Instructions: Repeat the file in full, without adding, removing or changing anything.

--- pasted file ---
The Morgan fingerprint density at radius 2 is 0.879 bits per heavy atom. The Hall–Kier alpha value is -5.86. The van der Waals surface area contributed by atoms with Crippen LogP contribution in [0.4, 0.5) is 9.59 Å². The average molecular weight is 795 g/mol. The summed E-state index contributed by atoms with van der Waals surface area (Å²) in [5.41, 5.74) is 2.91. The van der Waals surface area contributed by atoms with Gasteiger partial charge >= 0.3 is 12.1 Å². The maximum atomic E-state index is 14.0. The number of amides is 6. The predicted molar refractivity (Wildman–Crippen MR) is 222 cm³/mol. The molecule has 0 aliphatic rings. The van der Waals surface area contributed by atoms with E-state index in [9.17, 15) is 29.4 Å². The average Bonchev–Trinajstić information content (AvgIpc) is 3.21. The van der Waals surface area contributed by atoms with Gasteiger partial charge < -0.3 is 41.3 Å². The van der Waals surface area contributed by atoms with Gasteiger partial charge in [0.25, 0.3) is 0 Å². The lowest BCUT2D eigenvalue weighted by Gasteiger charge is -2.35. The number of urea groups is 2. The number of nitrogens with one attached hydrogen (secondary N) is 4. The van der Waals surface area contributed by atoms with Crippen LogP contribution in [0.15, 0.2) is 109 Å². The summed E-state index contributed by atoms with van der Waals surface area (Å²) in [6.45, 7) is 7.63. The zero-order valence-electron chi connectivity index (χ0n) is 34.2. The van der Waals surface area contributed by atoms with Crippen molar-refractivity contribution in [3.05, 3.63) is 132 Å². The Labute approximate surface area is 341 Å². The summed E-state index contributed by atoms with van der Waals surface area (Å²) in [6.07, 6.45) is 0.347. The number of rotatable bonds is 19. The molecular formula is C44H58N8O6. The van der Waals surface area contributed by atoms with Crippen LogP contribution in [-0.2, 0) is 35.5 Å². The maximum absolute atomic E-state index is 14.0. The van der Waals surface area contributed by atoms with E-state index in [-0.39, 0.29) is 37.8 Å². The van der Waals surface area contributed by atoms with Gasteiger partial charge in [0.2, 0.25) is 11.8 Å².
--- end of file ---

The Morgan fingerprint density at radius 2 is 0.879 bits per heavy atom. The Hall–Kier alpha value is -5.86. The van der Waals surface area contributed by atoms with Crippen LogP contribution in [0.4, 0.5) is 9.59 Å². The average molecular weight is 795 g/mol. The summed E-state index contributed by atoms with van der Waals surface area (Å²) in [5.41, 5.74) is 2.91. The van der Waals surface area contributed by atoms with Gasteiger partial charge >= 0.3 is 12.1 Å². The maximum atomic E-state index is 14.0. The number of amides is 6. The predicted molar refractivity (Wildman–Crippen MR) is 222 cm³/mol. The molecule has 0 aliphatic rings. The van der Waals surface area contributed by atoms with E-state index in [9.17, 15) is 29.4 Å². The average Bonchev–Trinajstić information content (AvgIpc) is 3.21. The van der Waals surface area contributed by atoms with Gasteiger partial charge < -0.3 is 41.3 Å². The van der Waals surface area contributed by atoms with Gasteiger partial charge in [0.25, 0.3) is 0 Å². The lowest BCUT2D eigenvalue weighted by Gasteiger charge is -2.35. The number of urea groups is 2. The number of nitrogens with one attached hydrogen (secondary N) is 4. The van der Waals surface area contributed by atoms with Crippen LogP contribution in [0.15, 0.2) is 109 Å². The summed E-state index contributed by atoms with van der Waals surface area (Å²) in [6.45, 7) is 7.63. The zero-order valence-electron chi connectivity index (χ0n) is 34.2. The van der Waals surface area contributed by atoms with Crippen molar-refractivity contribution in [3.05, 3.63) is 132 Å². The Labute approximate surface area is 341 Å². The summed E-state index contributed by atoms with van der Waals surface area (Å²) in [6.07, 6.45) is 0.347. The number of rotatable bonds is 19. The molecular formula is C44H58N8O6. The van der Waals surface area contributed by atoms with Crippen LogP contribution in [-0.2, 0) is 35.5 Å². The maximum absolute atomic E-state index is 14.0. The van der Waals surface area contributed by atoms with E-state index in [-0.39, 0.29) is 37.8 Å². The van der Waals surface area contributed by atoms with Gasteiger partial charge in [0.2, 0.25) is 11.8 Å².